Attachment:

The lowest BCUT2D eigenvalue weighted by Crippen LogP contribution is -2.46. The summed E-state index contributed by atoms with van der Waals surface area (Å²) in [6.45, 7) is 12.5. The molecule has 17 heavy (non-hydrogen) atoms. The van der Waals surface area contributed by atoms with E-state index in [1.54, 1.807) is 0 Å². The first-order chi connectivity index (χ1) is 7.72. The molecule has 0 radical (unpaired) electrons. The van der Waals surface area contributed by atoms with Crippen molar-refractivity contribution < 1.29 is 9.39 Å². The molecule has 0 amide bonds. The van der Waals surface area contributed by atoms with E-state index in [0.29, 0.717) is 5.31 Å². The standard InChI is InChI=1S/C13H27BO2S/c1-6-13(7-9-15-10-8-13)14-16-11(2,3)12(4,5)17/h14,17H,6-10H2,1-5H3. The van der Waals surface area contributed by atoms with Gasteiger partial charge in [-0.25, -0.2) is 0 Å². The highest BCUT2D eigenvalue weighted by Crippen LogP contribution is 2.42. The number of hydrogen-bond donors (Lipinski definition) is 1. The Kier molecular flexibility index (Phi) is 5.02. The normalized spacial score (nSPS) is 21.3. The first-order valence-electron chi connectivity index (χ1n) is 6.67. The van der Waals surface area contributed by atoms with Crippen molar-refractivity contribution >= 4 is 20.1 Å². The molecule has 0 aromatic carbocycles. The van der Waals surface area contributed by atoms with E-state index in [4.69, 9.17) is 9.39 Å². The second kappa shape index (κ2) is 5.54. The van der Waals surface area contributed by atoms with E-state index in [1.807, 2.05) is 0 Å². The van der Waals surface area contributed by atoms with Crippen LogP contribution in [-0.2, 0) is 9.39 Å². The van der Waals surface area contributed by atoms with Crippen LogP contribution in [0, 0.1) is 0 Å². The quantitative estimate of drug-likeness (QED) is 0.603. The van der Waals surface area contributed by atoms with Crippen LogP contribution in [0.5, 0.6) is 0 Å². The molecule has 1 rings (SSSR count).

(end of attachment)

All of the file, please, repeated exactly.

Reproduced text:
The lowest BCUT2D eigenvalue weighted by Crippen LogP contribution is -2.46. The summed E-state index contributed by atoms with van der Waals surface area (Å²) in [6.45, 7) is 12.5. The molecule has 17 heavy (non-hydrogen) atoms. The van der Waals surface area contributed by atoms with E-state index in [1.54, 1.807) is 0 Å². The first-order chi connectivity index (χ1) is 7.72. The molecule has 0 radical (unpaired) electrons. The van der Waals surface area contributed by atoms with Crippen molar-refractivity contribution < 1.29 is 9.39 Å². The molecule has 0 amide bonds. The van der Waals surface area contributed by atoms with E-state index in [0.29, 0.717) is 5.31 Å². The standard InChI is InChI=1S/C13H27BO2S/c1-6-13(7-9-15-10-8-13)14-16-11(2,3)12(4,5)17/h14,17H,6-10H2,1-5H3. The van der Waals surface area contributed by atoms with Gasteiger partial charge in [-0.25, -0.2) is 0 Å². The highest BCUT2D eigenvalue weighted by Crippen LogP contribution is 2.42. The number of hydrogen-bond donors (Lipinski definition) is 1. The Kier molecular flexibility index (Phi) is 5.02. The normalized spacial score (nSPS) is 21.3. The first-order valence-electron chi connectivity index (χ1n) is 6.67. The van der Waals surface area contributed by atoms with Crippen molar-refractivity contribution >= 4 is 20.1 Å². The molecule has 0 aromatic carbocycles. The van der Waals surface area contributed by atoms with E-state index in [4.69, 9.17) is 9.39 Å². The second kappa shape index (κ2) is 5.54. The van der Waals surface area contributed by atoms with E-state index in [1.807, 2.05) is 0 Å². The van der Waals surface area contributed by atoms with Crippen LogP contribution in [-0.2, 0) is 9.39 Å². The van der Waals surface area contributed by atoms with Crippen LogP contribution in [0, 0.1) is 0 Å². The quantitative estimate of drug-likeness (QED) is 0.603. The van der Waals surface area contributed by atoms with Crippen LogP contribution in [0.5, 0.6) is 0 Å². The molecule has 1 rings (SSSR count).